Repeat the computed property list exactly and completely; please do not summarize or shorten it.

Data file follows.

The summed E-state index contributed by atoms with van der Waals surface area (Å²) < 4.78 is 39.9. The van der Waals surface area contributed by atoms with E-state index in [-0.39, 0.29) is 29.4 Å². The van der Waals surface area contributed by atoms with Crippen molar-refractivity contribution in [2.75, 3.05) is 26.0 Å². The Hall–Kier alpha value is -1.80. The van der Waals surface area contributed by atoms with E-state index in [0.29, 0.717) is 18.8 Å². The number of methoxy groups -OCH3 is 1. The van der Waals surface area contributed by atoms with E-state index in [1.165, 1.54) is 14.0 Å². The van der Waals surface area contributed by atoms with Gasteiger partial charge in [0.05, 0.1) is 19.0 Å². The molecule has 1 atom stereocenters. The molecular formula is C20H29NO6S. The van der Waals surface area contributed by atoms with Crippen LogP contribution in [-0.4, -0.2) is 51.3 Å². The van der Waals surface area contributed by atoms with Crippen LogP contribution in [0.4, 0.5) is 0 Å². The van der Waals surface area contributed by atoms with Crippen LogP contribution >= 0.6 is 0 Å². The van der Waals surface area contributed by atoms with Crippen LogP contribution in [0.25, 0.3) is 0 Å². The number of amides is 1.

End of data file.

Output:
The summed E-state index contributed by atoms with van der Waals surface area (Å²) < 4.78 is 39.9. The van der Waals surface area contributed by atoms with E-state index in [-0.39, 0.29) is 29.4 Å². The van der Waals surface area contributed by atoms with Crippen molar-refractivity contribution in [2.75, 3.05) is 26.0 Å². The Hall–Kier alpha value is -1.80. The van der Waals surface area contributed by atoms with E-state index in [0.29, 0.717) is 18.8 Å². The number of methoxy groups -OCH3 is 1. The van der Waals surface area contributed by atoms with E-state index in [1.165, 1.54) is 14.0 Å². The van der Waals surface area contributed by atoms with Gasteiger partial charge in [0.05, 0.1) is 19.0 Å². The molecule has 1 atom stereocenters. The molecular formula is C20H29NO6S. The van der Waals surface area contributed by atoms with Crippen LogP contribution in [-0.4, -0.2) is 51.3 Å². The van der Waals surface area contributed by atoms with Crippen LogP contribution in [0.4, 0.5) is 0 Å². The van der Waals surface area contributed by atoms with Crippen LogP contribution >= 0.6 is 0 Å². The van der Waals surface area contributed by atoms with Crippen LogP contribution in [0.25, 0.3) is 0 Å². The number of amides is 1.